Goth teen wants the same rules for everyone

  • Julie Muhlstein / Herald Columnist
  • Monday, October 30, 2000 9:00pm
  • Local News

Black clothes head to toe, hair any hue but what nature intended, pale faces and tons of eyeliner, and jewelry with spikes — don’t forget spikes. For some teens, the stuff of Halloween is as everyday as other kids’ Gap khakis.

If the word "Gothic" brings to mind the ’60s soap opera "Dark Shadows," get with it. Today’s Gothic is a way to dress and a way to be.

The Goth look is off-putting. My kids aren’t into it. I have a boy who sometimes looks like a baggy-pants skater, but that’s as out there as Muhlstein kids get. I wouldn’t be thrilled to see them turn Goth. That makes me more narrow-minded than Lora Troncoso.

"Would I rather she dressed normal? No," Troncoso said of her 16-year-old daughter, Clarissa. "Kids change, styles change, love remains the same. Gothic or not, she’s a funny, brave, kind person and a good friend. There’s so much more to worry about than this."

Last week, Clarissa was suspended from Everett High School for a day because she wore a spike-studded necklace. The girl was told if she returned in spikes, she’d face a longer suspension.

Troncoso is angered both by the jewelry ban and the school’s lack of a written policy outlining it. When she contacted the school, Troncoso was told spikes posed a safety hazard.

"If there are going to be issues with this, I want to see a policy in writing," Troncoso said.

"They pulled my kid in and another girl who wore eyeliner down the corner of her eye and down her face. They told her she couldn’t wear it like that. These are the kids considered to be Gothic," she said.

Pat Sullivan, principal of Everett High, said the school has had "interactions over this particular piece of adornment" for five years. The spike issue originally came up in P.E. class.

"We feel it could reasonably be perceived to be a weapon," he said. "We do not try to be intrusive to what students want to wear, but sometimes we have to, as schools have always done. There are some things we don’t allow for very specific reasons."

Troncoso and her daughter don’t buy those reasons. They feel Goths are picked on while others wear chains or other heavy jewelry, which could also be weapons.

For Clarissa, the Gothic look is self-expression. "We’re not evil people at all. I don’t think it’s right that cheerleaders can paint their faces to show school spirit, but my friend had tiny whiskers coming out of her eyes and they told her to take it off.

"It’s not like I walk around and bark," the 10th-grader said.

"I know they’re trying to make this a Gothic issue," Sullivan said. About the makeup ban, he said, "we’re responding to a type of makeup that in excess we view as being intimidating or threatening. Oftentimes it is black, turning to red, coming out of the corner of eyes, nostrils or the corners of mouths.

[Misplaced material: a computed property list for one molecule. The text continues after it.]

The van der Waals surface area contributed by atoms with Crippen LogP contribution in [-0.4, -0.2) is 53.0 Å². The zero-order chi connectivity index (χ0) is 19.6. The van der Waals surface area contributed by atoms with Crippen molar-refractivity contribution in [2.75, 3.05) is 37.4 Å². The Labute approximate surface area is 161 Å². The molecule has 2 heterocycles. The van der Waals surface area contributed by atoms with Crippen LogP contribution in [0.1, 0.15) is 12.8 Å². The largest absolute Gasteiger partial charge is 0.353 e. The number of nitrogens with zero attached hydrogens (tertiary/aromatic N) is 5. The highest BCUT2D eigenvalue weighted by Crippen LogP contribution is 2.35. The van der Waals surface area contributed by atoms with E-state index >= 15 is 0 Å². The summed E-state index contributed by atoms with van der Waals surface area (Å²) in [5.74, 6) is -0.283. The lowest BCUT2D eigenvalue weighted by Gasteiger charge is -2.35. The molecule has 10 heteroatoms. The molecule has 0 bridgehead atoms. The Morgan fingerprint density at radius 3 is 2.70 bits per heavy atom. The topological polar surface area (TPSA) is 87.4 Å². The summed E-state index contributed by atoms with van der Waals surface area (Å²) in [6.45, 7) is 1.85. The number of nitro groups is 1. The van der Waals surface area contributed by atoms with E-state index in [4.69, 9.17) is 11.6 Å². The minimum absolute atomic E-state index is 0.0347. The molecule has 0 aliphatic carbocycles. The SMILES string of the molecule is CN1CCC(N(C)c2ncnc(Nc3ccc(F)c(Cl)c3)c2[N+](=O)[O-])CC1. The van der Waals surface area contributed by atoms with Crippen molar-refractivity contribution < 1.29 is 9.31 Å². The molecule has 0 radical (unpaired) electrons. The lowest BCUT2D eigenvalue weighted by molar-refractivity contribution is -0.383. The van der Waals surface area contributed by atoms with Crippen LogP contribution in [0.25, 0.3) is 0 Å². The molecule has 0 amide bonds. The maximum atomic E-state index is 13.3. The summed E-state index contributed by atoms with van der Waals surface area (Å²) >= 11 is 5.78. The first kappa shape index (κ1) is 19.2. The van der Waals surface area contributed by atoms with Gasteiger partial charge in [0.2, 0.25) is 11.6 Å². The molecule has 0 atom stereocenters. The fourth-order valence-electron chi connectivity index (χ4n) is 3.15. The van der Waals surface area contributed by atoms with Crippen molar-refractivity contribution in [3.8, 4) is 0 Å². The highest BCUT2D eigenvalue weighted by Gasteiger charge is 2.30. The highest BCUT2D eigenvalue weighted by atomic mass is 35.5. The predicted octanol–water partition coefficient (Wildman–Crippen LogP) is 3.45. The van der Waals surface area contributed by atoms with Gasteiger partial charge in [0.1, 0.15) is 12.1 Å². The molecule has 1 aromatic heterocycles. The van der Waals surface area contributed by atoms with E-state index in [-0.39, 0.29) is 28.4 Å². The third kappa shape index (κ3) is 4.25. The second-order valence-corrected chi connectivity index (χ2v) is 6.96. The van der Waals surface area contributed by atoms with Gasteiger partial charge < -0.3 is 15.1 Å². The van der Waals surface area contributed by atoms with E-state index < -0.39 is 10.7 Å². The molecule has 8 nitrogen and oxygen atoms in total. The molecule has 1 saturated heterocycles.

"It’s meant to be ghoulish or intimidating," the principal said.

Why not a written rule? With kids in Catholic schools, I’m used to rules on everything, nail polish to socks. If a rule is in place, there’s less room for individuals to feel singled out.

"We’ve gotten away from having specific things listed in our dress code," Sullivan said. A select list implies that everything else is allowed, something he said the school doesn’t want to do.

Posted at the Everett Mall entrance is a code of conduct you’ve probably never noticed. The 14th rule bans "the wearing of spikes on any part of the body."

"They’re dangerous for people walking in the mall," said Linda Johannes, the mall’s general manager. "For us it’s a safety issue. We have lots of older people, and little ones in strollers. Imagine a child losing balance and hitting a spike."

Alderwood Mall has no such policy.

For an eyeful of Gothic gear, wander into Hot Topic at Everett Mall. Jessa Knutson, the store’s manager, can wear spikes in the shop, but not in the mall. To Knutson, the school ban is "totally stupid."

"At punk shows, in a mosh pit, you can get hurt by somebody’s jewelry. I’ve never heard of anybody walking into spikes," she said.

Knutson, who declined to give her age, is critical of dress codes aimed at certain groups. "It is attacking. They’re afraid of us," she said. "You have no idea how many kids come in here during school hours because they can’t handle the torment."

Troncoso’s daughter is handling it by passing a petition around school. It asks students to "say yes to freedom of dress."

At the very least, the mother of a Goth wants a rule that applies to everyone.

"If you have it in writing, we’ll abide by your rule," Troncoso said. "I’ve got a gorgeous kid who wears a dog collar. It’s not something I would wear, but I can’t make her change if they’re allowing every other kid but mine to be entitled to what they want to wear."

Fair enough.

Contact Julie Muhlstein via e-mail at

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